Relationships between leaders and team members have also evolved during this time. The importance of understanding the different needs and preferences of individuals cannot be over-emphasised. This is a time for leaders to be alert and aware. To pick up on the signs of the different support requirements of each of their team members. A simple call to ‘check in’ – not ‘check-up’ – can go a long way to help team members feel engaged, valued and listened to.

Effective leaders during these Covid times are also helping shape cultures of agility where people can respond and flex across different channels based on customer demand. Strong leaders are helping shape environments where people are increasingly comfortable with ambiguity, and are encouraged to be curious and alert to new opportunities and ways of working. Effective leaders provide a secure, psychologically safe environment where team members are encouraged and empowered to speak up and share concerns.

The PACE and PURPOSE with which organisations and individuals have responded to the changes in customer expectations and ways of working has to be applauded.

Businesses have demonstrated the new ‘art of the possible’ in delivering change which would arguably have taken 12-18 months to execute in more ‘normal’ times. This is a key learn going forward. Change programmes need to be more nimble, lightweight and agile. It must be a skillset. A mindset. A new BAU way of working that continues in business in the aftermath of this pandemic. Focus also needs to shift from discussing, debating and planning for change to TAKING ACTION and DELIVERING change.

This pandemic has highlighted the significance of both CONNECTIONS and RELATIONSHIPS in evolving both your Customer and Employee Experiences. We cannot undo these past few months. They are an essential part of our past. They will ultimately shape our future. So ‘normal’ needs to be reset and re-baselined from now. Not from where you were. But from where you are NOW.

Customer Experience and Employee Experience have always been strongly linked. But this deep correlation and interconnection is more important now than ever before. And businesses can’t improve one without improving the other. According to a recent Forbes report, companies with excellent Customer Experience have employees that are 1.5 times more engaged than employees at companies with lower Customer Experience. Furthermore, companies with highly engaged employees outperform their competitors by 147%.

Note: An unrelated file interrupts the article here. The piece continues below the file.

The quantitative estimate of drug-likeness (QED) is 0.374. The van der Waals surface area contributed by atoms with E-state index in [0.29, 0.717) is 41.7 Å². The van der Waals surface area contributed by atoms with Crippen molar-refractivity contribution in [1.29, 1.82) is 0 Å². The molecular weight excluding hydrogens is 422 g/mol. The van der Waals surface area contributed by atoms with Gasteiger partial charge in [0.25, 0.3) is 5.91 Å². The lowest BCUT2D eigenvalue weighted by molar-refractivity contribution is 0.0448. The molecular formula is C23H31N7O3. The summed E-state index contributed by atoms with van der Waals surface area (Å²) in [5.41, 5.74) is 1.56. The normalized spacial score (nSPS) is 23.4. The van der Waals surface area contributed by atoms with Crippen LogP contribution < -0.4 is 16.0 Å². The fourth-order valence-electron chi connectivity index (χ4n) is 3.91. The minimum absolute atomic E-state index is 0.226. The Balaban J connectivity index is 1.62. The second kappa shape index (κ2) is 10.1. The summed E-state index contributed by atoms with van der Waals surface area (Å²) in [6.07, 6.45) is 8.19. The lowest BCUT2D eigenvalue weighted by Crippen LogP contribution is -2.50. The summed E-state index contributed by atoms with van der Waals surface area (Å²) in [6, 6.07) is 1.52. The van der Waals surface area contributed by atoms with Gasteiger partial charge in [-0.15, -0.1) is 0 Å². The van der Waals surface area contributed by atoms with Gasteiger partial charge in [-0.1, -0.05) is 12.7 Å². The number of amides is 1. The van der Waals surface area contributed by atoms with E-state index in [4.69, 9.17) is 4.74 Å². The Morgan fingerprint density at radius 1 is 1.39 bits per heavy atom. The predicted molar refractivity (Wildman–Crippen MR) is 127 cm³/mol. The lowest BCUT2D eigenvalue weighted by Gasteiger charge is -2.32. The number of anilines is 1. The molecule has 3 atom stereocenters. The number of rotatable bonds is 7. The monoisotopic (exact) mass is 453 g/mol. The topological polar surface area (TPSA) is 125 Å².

So, we understand that happy people mean happy customers. But this works both ways. Happy customers mean happy people too. Engagement and interaction with happy, respected satisfied customers makes front line roles more rewarding and fulfilling. People have a deeper sense of purpose and personal contribution. This all has positive ripple effects on the wider business, validating the hard work your employees do.

We are all products of our environments. If you want your customers to feel respected, listened to, understood and valued, your employees need to see these behaviours demonstrated to them every day. By taking excellent care of your employees, you create higher performing teams that are better able to care for your customers. Put simply, if you want your customers to be fans of your products and services, you need your people to be fans of your business.

About our guest blogger

Victoria’s career in customer experience spans 20 years across multiple industry sectors with market leading brands including John Lewis, HSBC, O2, Accenture and GE. This varied background across such diverse sectors means Victoria has rich insight into ‘the good, the bad and the downright ugly’ of customer and people experience strategies, and a clear appreciation of best practice.

Victoria is passionate about the unequivocal correlation between employee and customer experience and has shaped organisational behaviours and cultures to develop cohesive teams built on trust, accountability and a shared commitment to high performance with customer experience at the heart.

She has a blended background in both operational and transformational roles, meaning understanding of short term operational pressures whilst retaining focus on ultimate strategic objectives.

She has led multi-site multi-channel Customer Service teams and recognizes the imperative as a Customer Service leader of amplifying the ‘voice of the customer’  and translating contact centre data into actionable insight to circulate across wider business teams to trigger improvements in end to end customer experience.

With her blended background in both operational and transformational roles, Victoria is now exporting this deep knowledge and experience to support organisations in the achievement of their customer, people and operational excellence goals and objectives as an independent consultant.

For more information contact Victoria here.